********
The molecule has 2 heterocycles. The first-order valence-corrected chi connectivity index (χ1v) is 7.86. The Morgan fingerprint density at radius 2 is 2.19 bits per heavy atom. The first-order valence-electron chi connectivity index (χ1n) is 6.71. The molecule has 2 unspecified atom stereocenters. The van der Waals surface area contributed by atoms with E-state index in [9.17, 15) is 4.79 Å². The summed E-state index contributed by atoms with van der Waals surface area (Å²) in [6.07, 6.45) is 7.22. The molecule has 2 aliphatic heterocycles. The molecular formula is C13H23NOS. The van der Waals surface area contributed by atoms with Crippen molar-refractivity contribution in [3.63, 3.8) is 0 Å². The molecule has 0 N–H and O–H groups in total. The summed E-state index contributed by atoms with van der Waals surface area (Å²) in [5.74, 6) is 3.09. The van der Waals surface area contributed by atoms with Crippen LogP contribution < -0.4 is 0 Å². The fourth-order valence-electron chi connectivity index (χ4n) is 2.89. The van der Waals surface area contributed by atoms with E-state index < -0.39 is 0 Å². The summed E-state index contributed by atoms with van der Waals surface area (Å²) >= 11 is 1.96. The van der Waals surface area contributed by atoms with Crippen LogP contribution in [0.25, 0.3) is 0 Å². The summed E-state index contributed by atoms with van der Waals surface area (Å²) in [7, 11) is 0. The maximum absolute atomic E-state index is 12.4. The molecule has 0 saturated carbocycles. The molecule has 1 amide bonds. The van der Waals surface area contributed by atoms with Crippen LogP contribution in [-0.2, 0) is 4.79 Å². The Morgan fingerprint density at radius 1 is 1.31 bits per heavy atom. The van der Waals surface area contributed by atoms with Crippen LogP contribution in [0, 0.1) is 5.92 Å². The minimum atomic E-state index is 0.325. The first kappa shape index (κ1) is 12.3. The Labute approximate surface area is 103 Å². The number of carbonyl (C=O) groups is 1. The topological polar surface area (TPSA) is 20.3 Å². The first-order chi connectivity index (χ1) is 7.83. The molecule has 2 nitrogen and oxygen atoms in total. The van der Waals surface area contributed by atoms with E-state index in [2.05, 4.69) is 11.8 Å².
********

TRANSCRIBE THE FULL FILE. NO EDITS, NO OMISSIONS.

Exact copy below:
The molecule has 2 heterocycles. The first-order valence-corrected chi connectivity index (χ1v) is 7.86. The Morgan fingerprint density at radius 2 is 2.19 bits per heavy atom. The first-order valence-electron chi connectivity index (χ1n) is 6.71. The molecule has 2 unspecified atom stereocenters. The van der Waals surface area contributed by atoms with E-state index in [9.17, 15) is 4.79 Å². The summed E-state index contributed by atoms with van der Waals surface area (Å²) in [6.07, 6.45) is 7.22. The molecule has 2 aliphatic heterocycles. The molecular formula is C13H23NOS. The van der Waals surface area contributed by atoms with Crippen molar-refractivity contribution in [3.63, 3.8) is 0 Å². The molecule has 0 N–H and O–H groups in total. The summed E-state index contributed by atoms with van der Waals surface area (Å²) in [5.74, 6) is 3.09. The van der Waals surface area contributed by atoms with Crippen LogP contribution < -0.4 is 0 Å². The fourth-order valence-electron chi connectivity index (χ4n) is 2.89. The van der Waals surface area contributed by atoms with E-state index < -0.39 is 0 Å². The summed E-state index contributed by atoms with van der Waals surface area (Å²) >= 11 is 1.96. The van der Waals surface area contributed by atoms with Crippen LogP contribution in [0.25, 0.3) is 0 Å². The summed E-state index contributed by atoms with van der Waals surface area (Å²) in [7, 11) is 0. The maximum absolute atomic E-state index is 12.4. The molecule has 0 saturated carbocycles. The molecule has 1 amide bonds. The van der Waals surface area contributed by atoms with Crippen LogP contribution in [-0.2, 0) is 4.79 Å². The Morgan fingerprint density at radius 1 is 1.31 bits per heavy atom. The van der Waals surface area contributed by atoms with Crippen LogP contribution in [0, 0.1) is 5.92 Å². The minimum atomic E-state index is 0.325. The first kappa shape index (κ1) is 12.3. The Labute approximate surface area is 103 Å². The number of carbonyl (C=O) groups is 1. The topological polar surface area (TPSA) is 20.3 Å². The first-order chi connectivity index (χ1) is 7.83. The molecule has 2 nitrogen and oxygen atoms in total. The van der Waals surface area contributed by atoms with E-state index in [2.05, 4.69) is 11.8 Å².